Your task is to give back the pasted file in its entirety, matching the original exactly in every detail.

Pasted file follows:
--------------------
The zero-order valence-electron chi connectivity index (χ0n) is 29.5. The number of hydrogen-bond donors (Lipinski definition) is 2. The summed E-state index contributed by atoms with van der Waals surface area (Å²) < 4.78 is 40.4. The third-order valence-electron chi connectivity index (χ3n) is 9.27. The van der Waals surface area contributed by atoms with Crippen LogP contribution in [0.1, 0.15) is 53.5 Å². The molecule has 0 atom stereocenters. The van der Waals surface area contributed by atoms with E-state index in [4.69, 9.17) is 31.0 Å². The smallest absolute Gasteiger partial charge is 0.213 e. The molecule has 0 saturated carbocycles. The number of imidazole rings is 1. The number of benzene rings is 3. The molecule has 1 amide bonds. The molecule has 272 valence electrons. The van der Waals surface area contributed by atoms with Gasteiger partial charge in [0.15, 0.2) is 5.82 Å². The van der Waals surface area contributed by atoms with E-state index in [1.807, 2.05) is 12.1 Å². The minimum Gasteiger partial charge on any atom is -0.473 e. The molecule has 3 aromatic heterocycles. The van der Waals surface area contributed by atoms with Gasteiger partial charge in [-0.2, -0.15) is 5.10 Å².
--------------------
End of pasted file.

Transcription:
The zero-order valence-electron chi connectivity index (χ0n) is 29.5. The number of hydrogen-bond donors (Lipinski definition) is 2. The summed E-state index contributed by atoms with van der Waals surface area (Å²) < 4.78 is 40.4. The third-order valence-electron chi connectivity index (χ3n) is 9.27. The van der Waals surface area contributed by atoms with Crippen LogP contribution in [0.1, 0.15) is 53.5 Å². The molecule has 0 atom stereocenters. The van der Waals surface area contributed by atoms with E-state index in [4.69, 9.17) is 31.0 Å². The smallest absolute Gasteiger partial charge is 0.213 e. The molecule has 0 saturated carbocycles. The number of imidazole rings is 1. The number of benzene rings is 3. The molecule has 1 amide bonds. The molecule has 272 valence electrons. The van der Waals surface area contributed by atoms with Gasteiger partial charge in [0.15, 0.2) is 5.82 Å². The van der Waals surface area contributed by atoms with E-state index in [1.807, 2.05) is 12.1 Å². The minimum Gasteiger partial charge on any atom is -0.473 e. The molecule has 3 aromatic heterocycles. The van der Waals surface area contributed by atoms with Gasteiger partial charge in [-0.2, -0.15) is 5.10 Å².